- Kho ZY, Lal SK. The human gut microbiome–a potential controller of wellness and disease. Frontiers in microbiology. 2018;9.
- Jumpertz R, Le DS, Turnbaugh PJ, Trinidad C, Bogardus C, Gordon JI, Krakoff J. Energy-balance studies reveal associations between gut microbes, caloric load, and nutrient absorption in humans. The American journal of clinical nutrition. 2011 May 4;94(1):58-65.
- Koliada A, Syzenko G, Moseiko V, Budovska L, Puchkov K, Perederiy V, Gavalko Y, Dorofeyev A, Romanenko M, Tkach S, Sineok L. Association between body mass index and Firmicutes/Bacteroidetes ratio in an adult Ukrainian population. BMC microbiology. 2017 Dec;17(1):120.
- Kootte RS, Levin E, Salojärvi J, Smits LP, Hartstra AV, Udayappan SD, Hermes G, Bouter KE, Koopen AM, Holst JJ, Knop FK. Improvement of insulin sensitivity after lean donor feces in metabolic syndrome is driven by baseline intestinal microbiota composition. Cell metabolism. 2017 Oct 3;26(4):611-9.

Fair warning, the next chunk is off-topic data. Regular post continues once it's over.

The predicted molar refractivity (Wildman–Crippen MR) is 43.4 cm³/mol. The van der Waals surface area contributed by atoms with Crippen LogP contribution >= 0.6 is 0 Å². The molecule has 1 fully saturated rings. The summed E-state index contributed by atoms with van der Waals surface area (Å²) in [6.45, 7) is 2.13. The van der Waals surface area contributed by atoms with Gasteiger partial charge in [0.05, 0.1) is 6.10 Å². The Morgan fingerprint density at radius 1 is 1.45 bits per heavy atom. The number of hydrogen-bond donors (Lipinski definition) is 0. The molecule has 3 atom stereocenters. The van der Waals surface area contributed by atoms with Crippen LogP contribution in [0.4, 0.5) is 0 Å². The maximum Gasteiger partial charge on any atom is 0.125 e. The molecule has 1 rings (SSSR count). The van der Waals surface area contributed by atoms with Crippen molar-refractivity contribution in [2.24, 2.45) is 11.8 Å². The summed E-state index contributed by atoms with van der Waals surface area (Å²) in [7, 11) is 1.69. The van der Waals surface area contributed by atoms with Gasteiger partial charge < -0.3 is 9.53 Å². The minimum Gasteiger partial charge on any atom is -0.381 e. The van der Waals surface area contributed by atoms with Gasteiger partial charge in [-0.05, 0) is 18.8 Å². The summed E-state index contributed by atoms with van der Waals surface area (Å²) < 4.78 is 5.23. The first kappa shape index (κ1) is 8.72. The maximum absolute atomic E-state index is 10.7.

- Le Bastard Q, Al-Ghalith GA, Grégoire M, Chapelet G, Javaudin F, Dailly E, Batard E, Knights D, Montassier E. Systematic review: human gut dysbiosis induced by non-antibiotic prescription medications. Alimentary pharmacology & therapeutics. 2018 Feb;47(3):332.
- Wan Y, Wang F, Yuan J, Li J, Jiang D, Zhang J, Li H, Wang R, Tang J, Huang T, Zheng J. Effects of dietary fat on gut microbiota and fecal metabolites, and their relationship with cardiometabolic risk factors: a 6-month randomized controlled-feeding trial. Gut. 2019 Jan 18:gutjnl-2018.
- Holscher HD. Dietary fiber and prebiotics and the gastrointestinal microbiota. Gut Microbes. 2017;8(2):172–184.
- Singh RK, Chang HW, Yan D, et al. Influence of diet on the gut microbiome and implications for human health. J Transl Med. 2017;15(1):73.